According to industry sources from South Korea, Samsung is getting ready to go to phase two of its plan to reduce its dependence on Qualcomm. Phase one seems to have been the elimination of Qualcomm's chips from some of its most popular devices, such as the Galaxy S series.
The Galaxy Note series is likely to follow soon and use only Exynos chips as well, now that we know that Samsung is already working on successors to its Exynos 7420 chip (the one apparently going into the Galaxy S6).
Reducing reliance on Qualcomm's chips is not easy, though, and not just because Qualcomm has had a history of making good chips that most other OEMs have used, but also because Qualcomm has been a pioneer in integrating its modems into its SoCs. In fact, this sort of bundling has made Qualcomm's chips the default option for smartphone OEMs, especially in LTE markets such as the U.S.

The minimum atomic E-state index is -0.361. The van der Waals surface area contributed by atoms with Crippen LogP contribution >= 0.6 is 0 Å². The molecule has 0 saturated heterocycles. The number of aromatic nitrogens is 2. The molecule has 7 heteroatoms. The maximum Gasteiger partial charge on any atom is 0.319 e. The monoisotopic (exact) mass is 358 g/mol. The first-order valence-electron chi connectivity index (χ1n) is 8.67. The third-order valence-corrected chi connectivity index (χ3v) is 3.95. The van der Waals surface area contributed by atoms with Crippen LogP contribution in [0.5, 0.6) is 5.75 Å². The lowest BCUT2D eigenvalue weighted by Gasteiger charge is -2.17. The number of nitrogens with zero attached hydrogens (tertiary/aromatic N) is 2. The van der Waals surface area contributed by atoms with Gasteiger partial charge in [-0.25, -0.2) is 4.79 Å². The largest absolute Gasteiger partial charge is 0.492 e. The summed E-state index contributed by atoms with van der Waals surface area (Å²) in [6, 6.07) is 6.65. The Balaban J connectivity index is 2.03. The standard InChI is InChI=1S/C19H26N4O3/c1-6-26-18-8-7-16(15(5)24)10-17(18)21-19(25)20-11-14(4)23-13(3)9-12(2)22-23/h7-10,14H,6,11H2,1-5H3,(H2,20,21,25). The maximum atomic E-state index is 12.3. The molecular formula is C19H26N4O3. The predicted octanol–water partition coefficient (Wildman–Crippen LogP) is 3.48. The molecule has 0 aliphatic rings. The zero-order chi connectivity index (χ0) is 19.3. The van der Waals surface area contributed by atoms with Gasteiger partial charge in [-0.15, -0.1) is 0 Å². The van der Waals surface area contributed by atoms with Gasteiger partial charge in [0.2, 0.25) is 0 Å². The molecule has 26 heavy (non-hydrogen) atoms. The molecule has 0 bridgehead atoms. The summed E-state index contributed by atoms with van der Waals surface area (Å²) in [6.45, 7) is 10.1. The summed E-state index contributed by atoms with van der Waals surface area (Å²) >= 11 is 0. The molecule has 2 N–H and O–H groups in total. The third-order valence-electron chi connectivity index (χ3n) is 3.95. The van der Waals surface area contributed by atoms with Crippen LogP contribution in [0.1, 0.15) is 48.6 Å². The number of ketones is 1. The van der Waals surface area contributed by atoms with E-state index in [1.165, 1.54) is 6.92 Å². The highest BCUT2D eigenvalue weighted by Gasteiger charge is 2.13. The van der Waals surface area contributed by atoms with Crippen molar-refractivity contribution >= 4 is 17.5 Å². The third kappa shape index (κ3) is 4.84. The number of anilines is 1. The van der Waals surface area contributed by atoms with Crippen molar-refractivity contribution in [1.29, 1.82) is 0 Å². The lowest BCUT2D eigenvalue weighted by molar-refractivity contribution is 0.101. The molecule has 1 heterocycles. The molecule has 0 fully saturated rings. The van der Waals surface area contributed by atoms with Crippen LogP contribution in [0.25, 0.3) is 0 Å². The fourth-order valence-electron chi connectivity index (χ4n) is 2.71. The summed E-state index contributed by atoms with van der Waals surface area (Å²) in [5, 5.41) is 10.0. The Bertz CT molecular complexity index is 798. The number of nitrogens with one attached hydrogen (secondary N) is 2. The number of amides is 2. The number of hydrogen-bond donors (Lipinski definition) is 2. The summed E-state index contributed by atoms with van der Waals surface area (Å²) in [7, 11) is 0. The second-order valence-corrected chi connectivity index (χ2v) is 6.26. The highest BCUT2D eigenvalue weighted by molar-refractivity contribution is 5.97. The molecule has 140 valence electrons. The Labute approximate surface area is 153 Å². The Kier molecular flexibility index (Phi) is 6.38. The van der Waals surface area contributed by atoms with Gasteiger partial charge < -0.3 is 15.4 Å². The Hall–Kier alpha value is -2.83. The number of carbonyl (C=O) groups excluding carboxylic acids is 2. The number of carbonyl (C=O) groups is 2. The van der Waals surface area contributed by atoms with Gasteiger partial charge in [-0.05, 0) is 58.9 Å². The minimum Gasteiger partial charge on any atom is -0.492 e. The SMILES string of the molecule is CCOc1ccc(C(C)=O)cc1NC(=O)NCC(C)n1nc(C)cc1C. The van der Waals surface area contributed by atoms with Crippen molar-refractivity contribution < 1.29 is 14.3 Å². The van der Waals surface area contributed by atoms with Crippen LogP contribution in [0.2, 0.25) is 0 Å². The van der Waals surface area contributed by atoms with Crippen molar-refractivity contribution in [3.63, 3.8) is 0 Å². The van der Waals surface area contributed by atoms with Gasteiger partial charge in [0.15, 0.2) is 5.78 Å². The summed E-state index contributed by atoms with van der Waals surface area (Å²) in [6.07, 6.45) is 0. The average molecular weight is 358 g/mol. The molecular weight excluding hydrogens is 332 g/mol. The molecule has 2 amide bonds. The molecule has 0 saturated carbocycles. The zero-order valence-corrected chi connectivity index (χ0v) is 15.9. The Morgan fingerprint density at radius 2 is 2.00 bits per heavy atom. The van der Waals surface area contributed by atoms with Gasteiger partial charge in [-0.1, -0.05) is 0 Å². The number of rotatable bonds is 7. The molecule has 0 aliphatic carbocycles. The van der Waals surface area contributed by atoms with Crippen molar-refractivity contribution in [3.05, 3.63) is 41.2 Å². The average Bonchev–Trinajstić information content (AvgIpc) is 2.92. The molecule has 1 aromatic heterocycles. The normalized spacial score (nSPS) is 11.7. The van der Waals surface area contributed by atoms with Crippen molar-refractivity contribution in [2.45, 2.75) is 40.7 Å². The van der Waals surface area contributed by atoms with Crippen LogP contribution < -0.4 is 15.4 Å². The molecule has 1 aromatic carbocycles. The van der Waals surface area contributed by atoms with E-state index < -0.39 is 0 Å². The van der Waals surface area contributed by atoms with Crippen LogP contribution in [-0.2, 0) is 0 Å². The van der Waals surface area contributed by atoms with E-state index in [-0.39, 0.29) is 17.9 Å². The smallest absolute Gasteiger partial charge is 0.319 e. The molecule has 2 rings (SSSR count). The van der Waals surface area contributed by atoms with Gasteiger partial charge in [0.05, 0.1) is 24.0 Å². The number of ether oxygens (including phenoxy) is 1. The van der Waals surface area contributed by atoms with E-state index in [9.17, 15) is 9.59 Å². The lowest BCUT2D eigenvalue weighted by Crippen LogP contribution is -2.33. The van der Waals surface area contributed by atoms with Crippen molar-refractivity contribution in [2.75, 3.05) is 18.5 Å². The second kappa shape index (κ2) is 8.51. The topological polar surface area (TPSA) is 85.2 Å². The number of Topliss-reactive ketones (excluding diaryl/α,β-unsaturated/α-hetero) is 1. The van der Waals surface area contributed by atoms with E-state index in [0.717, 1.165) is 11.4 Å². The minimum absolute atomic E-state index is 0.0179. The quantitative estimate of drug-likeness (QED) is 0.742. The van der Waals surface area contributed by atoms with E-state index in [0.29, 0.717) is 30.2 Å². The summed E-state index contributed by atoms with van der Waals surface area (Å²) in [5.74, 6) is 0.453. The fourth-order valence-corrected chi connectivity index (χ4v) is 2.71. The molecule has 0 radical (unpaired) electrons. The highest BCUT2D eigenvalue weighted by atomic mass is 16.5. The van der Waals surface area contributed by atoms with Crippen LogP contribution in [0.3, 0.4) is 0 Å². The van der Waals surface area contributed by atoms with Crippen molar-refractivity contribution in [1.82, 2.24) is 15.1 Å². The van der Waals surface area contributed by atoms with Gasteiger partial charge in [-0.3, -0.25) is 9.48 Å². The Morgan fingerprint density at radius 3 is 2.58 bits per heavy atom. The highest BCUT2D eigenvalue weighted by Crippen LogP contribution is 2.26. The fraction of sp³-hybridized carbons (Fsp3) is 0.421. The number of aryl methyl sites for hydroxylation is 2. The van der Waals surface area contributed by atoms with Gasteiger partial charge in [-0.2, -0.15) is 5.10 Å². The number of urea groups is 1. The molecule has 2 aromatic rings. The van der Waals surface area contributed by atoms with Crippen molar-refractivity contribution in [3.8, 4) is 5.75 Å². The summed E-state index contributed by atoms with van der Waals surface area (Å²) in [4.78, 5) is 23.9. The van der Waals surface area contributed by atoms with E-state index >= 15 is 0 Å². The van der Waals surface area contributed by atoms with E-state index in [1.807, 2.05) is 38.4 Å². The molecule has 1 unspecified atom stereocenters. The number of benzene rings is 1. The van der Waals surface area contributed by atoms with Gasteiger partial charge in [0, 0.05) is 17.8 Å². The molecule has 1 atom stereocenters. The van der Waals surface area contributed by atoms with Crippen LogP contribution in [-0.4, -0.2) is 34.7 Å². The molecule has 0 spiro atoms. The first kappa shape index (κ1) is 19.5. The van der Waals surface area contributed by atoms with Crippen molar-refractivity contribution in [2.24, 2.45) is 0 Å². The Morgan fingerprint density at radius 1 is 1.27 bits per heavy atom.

Integrating the modem into a chip means it costs less to make, and it can be delivered faster in products. Qualcomm's mobile chip leadership won't be truly threatened until competitors can build chips that rival Qualcomm's in terms of performance and efficiency and are also able to integrate their own modems into those chips.
Samsung has been building its own modems since last year, but so far it hasn't integrated them into a single-chip solution. The modems have been attached separately to its Exynos processors. The company has already been working on its own Cat. 10 LTE modem that it may introduce along with the Exynos 7420 in the Galaxy S6 smartphone, but the modem will likely not be integrated into the SoC.
Following the Galaxy S6, the company is expected to ship devices with single-chip solutions with integrated modems. One of the first beneficiaries of such a chip could be the Galaxy Note 5 later this year.